Another tragic way of reading scripture is that of those who read scripture just to prove their dogma. Let’s call this approach the Religious Dogma Bible Reading. People who read the Bible like this are reading the scripture as though it is legal writ and some how they happen to have a perfect understanding of scripture . . . or at least a perfect understanding of all the “essential” matters. Typically, they become self-appointted guardians of sound-doctrine (=their dogma), ready to pronounce judgment on all who disagree with their views. In my experience, they collapse following Jesus into following doctrine (=their dogma) as though there isn’t any difference between the two, making scripture the goal so that Christianity is about following the Bible rather than following Jesus.

“You study the Scriptures diligently because you think that in them you have eternal life. These are the very Scriptures that testify about me, yet you refuse to come to me to have life.”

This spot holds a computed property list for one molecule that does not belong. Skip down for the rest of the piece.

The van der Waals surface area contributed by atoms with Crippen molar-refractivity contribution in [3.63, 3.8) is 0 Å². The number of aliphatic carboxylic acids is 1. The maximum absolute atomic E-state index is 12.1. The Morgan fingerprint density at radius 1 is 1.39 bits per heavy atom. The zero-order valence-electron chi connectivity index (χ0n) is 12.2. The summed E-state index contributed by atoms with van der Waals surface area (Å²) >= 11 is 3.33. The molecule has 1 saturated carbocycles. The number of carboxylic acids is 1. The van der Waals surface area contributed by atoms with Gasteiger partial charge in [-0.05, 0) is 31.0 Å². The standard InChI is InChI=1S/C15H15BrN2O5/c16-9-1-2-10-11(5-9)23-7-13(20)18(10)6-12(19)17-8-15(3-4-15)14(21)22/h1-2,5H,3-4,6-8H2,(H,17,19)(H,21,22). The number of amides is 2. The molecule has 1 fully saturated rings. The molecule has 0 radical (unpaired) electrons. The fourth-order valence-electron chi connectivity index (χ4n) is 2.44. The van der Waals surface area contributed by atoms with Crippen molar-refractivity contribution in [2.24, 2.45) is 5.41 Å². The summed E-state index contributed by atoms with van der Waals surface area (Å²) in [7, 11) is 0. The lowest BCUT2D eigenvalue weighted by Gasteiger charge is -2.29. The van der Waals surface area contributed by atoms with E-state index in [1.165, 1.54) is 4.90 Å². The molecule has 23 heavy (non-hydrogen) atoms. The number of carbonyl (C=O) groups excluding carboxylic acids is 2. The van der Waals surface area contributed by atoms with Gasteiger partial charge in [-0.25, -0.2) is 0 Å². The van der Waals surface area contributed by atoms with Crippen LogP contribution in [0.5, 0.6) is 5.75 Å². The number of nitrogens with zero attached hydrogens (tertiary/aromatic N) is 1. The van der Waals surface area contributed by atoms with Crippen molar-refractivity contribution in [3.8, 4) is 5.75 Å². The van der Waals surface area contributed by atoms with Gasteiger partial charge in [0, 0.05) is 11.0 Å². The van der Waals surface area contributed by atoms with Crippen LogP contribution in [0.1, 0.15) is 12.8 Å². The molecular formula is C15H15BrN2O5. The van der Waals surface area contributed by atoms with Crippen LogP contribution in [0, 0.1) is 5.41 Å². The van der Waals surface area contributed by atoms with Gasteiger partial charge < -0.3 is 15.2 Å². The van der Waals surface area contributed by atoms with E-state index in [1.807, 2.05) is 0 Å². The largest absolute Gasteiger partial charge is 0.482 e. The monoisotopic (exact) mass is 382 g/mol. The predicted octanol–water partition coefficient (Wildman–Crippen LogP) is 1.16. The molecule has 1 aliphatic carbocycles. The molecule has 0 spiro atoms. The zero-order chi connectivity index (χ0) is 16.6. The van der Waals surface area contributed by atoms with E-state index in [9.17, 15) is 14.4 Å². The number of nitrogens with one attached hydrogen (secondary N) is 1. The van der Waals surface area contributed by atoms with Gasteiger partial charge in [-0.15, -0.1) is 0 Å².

– Jesus, the Gospel of John 5:39-40.

Sadly, there are still people who read the Bible, searching the scriptures diligently, but seem to miss Jesus. And if our reading of scripture doesn’t lead us to Jesus and shape us to be more like him, then we are the ones who read scripture but miss Jesus!

When We Read the Bible…

How do we read the Bible then? I have two suggestions, one of which I have already hinted at, that I believe is the beginning place of reading scripture.

First, read the Bible with humility. We all are still sinners and human-beings with a finite mind. Because we’re sinners, we sometimes are tempted to read scripture with self-serving agendas. Because we are humans, we still make mistakes and don’t understand everything as we would like. To put it bluntly, sometimes we are still wrong! So rather than reading the Bible as though we know it all, we should read it with an humble awareness that we could be wrong. Our interpretations could be wrong! Besides the need for humility, that should remind us of our need for God’s grace.